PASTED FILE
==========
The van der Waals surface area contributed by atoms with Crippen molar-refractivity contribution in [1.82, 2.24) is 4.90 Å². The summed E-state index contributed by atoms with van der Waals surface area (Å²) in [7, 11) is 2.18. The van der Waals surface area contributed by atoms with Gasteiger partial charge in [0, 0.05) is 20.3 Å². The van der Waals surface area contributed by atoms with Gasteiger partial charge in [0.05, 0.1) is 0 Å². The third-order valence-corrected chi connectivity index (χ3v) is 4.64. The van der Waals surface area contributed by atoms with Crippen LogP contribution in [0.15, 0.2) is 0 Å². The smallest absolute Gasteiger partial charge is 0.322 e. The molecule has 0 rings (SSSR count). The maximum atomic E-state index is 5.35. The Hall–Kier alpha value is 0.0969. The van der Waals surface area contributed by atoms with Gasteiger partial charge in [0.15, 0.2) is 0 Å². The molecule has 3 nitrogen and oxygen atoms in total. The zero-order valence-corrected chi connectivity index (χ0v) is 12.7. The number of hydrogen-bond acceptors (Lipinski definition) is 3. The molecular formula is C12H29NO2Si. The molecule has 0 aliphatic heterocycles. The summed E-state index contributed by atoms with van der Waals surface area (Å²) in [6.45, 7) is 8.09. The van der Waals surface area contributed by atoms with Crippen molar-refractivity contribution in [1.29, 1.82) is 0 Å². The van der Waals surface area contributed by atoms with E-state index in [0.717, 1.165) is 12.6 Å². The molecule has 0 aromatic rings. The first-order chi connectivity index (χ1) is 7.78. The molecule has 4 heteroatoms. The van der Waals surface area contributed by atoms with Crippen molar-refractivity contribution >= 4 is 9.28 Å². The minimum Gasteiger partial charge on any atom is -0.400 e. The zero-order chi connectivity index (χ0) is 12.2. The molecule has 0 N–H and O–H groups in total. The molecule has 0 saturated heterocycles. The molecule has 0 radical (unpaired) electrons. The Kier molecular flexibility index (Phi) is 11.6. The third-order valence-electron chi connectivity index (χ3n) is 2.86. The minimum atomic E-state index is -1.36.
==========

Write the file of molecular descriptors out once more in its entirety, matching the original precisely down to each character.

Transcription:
The van der Waals surface area contributed by atoms with Crippen molar-refractivity contribution in [1.82, 2.24) is 4.90 Å². The summed E-state index contributed by atoms with van der Waals surface area (Å²) in [7, 11) is 2.18. The van der Waals surface area contributed by atoms with Gasteiger partial charge in [0, 0.05) is 20.3 Å². The van der Waals surface area contributed by atoms with Gasteiger partial charge in [0.05, 0.1) is 0 Å². The third-order valence-corrected chi connectivity index (χ3v) is 4.64. The van der Waals surface area contributed by atoms with Crippen LogP contribution in [0.15, 0.2) is 0 Å². The smallest absolute Gasteiger partial charge is 0.322 e. The molecule has 0 rings (SSSR count). The maximum atomic E-state index is 5.35. The Hall–Kier alpha value is 0.0969. The van der Waals surface area contributed by atoms with Gasteiger partial charge in [0.15, 0.2) is 0 Å². The molecule has 3 nitrogen and oxygen atoms in total. The zero-order valence-corrected chi connectivity index (χ0v) is 12.7. The number of hydrogen-bond acceptors (Lipinski definition) is 3. The molecular formula is C12H29NO2Si. The molecule has 0 aliphatic heterocycles. The summed E-state index contributed by atoms with van der Waals surface area (Å²) in [6.45, 7) is 8.09. The van der Waals surface area contributed by atoms with Crippen molar-refractivity contribution in [1.29, 1.82) is 0 Å². The van der Waals surface area contributed by atoms with E-state index in [0.717, 1.165) is 12.6 Å². The molecule has 0 aromatic rings. The first-order chi connectivity index (χ1) is 7.78. The molecule has 4 heteroatoms. The van der Waals surface area contributed by atoms with Crippen molar-refractivity contribution >= 4 is 9.28 Å². The minimum Gasteiger partial charge on any atom is -0.400 e. The zero-order chi connectivity index (χ0) is 12.2. The molecule has 0 N–H and O–H groups in total. The molecule has 0 saturated heterocycles. The molecule has 0 radical (unpaired) electrons. The Kier molecular flexibility index (Phi) is 11.6. The third-order valence-electron chi connectivity index (χ3n) is 2.86. The minimum atomic E-state index is -1.36.